Of course, there are at least two men on set (other than that elderly extra): directors Lucas and Moore, whom you might know from The Hangover trilogy. If that credit doesn’t inspire confidence in a film that is starring women, about women and for women, fear not. “They’re barely male,” says Kunis. Bell nods solemnly, “Anatomy only. And we can’t even confirm that.” Kunis: “It’s just a haircut, really.”
But the one thing all three women say about Lucas and Moore is that the men wrote Bad Moms as a tribute to their wives, and to their own moms. Lucas confirmed as much during our interview with them. “When we first started writing the script, we’re both married, we both have kids, and we spend a lot of time at home writing and sort of watching how hard it is for our wives to be moms. Everything they put up with, and the pressures they put up with to make sure the lunches are made, and the kids are getting to soccer practice, and they’ve done treats for the bake sale, and everything. [It was] just us sort of seeing how hard their lives are, and wouldn’t that be a great movie to explore that and to celebrate that. What if they got to take a break from that crazy life.”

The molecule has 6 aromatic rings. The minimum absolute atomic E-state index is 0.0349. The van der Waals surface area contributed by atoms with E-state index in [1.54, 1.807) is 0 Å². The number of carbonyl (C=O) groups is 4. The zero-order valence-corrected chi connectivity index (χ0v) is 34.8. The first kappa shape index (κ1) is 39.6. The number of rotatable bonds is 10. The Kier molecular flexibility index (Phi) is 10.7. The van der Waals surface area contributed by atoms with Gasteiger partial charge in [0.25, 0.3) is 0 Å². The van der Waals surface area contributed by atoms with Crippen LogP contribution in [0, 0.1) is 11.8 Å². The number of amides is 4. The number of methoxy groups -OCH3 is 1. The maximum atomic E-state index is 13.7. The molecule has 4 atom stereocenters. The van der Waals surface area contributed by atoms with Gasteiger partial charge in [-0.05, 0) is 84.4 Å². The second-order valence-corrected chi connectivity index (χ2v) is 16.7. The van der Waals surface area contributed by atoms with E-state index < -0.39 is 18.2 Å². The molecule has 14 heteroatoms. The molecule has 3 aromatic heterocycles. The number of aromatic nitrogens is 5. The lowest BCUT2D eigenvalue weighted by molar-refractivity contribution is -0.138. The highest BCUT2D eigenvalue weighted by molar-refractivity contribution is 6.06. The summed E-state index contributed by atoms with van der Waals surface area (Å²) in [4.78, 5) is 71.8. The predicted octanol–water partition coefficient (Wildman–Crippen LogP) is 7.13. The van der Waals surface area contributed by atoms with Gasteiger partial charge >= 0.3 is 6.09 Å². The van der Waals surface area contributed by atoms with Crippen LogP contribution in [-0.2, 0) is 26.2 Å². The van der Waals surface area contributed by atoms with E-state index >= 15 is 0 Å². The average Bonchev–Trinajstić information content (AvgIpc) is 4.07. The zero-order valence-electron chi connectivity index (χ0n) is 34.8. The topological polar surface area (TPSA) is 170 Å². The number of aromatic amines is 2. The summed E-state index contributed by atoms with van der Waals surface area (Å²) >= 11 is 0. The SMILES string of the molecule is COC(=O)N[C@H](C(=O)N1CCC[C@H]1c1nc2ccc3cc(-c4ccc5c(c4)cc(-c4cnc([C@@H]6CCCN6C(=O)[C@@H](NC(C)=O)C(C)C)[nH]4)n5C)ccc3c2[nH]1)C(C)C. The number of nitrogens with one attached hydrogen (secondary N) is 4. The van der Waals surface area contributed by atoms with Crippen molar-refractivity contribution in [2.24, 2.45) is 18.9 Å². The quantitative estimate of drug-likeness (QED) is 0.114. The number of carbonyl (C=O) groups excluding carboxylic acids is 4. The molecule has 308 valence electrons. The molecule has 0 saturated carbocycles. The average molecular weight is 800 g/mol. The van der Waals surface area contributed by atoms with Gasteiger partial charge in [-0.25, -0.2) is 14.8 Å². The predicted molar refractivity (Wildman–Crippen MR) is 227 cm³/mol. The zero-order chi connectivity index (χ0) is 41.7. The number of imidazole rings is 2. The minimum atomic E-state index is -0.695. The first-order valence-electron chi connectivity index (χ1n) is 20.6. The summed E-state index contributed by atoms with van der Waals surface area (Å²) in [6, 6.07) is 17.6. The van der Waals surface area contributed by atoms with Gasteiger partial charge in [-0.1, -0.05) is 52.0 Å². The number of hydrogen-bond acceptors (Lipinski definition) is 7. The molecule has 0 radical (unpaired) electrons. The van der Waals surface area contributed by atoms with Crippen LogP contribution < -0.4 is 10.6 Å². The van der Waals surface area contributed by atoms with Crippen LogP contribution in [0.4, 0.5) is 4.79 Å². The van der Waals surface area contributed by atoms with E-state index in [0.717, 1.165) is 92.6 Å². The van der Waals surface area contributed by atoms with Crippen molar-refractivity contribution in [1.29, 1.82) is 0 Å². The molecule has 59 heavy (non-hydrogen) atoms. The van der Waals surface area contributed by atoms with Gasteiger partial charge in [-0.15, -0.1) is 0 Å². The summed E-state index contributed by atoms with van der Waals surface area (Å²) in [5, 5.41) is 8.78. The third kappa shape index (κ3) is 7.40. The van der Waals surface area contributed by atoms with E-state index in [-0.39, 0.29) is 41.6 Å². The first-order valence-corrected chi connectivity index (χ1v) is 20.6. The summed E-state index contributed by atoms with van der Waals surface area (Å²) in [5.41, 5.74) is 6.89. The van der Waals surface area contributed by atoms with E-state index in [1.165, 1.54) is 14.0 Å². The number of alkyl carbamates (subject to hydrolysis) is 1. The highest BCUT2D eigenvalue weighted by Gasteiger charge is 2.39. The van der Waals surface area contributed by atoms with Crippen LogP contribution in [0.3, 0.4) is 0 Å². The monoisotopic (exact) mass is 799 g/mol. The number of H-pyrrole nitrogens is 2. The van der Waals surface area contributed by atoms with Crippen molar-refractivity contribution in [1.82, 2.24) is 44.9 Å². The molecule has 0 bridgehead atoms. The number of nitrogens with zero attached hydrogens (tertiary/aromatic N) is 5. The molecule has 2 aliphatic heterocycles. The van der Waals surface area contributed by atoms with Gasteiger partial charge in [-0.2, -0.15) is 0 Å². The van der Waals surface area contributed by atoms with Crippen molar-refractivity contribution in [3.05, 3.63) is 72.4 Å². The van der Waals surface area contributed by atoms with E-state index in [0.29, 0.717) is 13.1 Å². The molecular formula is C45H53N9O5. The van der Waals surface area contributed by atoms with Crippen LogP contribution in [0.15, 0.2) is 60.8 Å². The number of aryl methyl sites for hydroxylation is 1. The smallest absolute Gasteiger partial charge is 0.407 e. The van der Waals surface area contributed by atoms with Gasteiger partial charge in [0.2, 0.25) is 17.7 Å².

Moore added, “Also, if we’re going to leave our families for two months to go shoot a movie, and leave our wives with our crazy children, it better be for something that’s celebrating them.”
Moore and Lucas’ wives both had passes at the script; they both added jokes and deleted jokes. “I think I have a pretty good ear for dialogue,” Moore said, “But there are definitely a couple of things in there that my wife was like ‘No no no. That’s a dude joke.’ And there’s definitely stuff that she added. We are happy to steal jokes from our wives.”
And from their stars – Lucas and Moore both acknowledged that the women making up their cast helped shape this story, their dialogue and their characters. They knew they could rely on the stars to do that because they were very careful in their casting. Lucas: “We sat down with a lot of women….I just remember sitting down with Kristen Bell and we were like ‘She’s so Kiki. Just even kind of the way she attacked the meeting.’”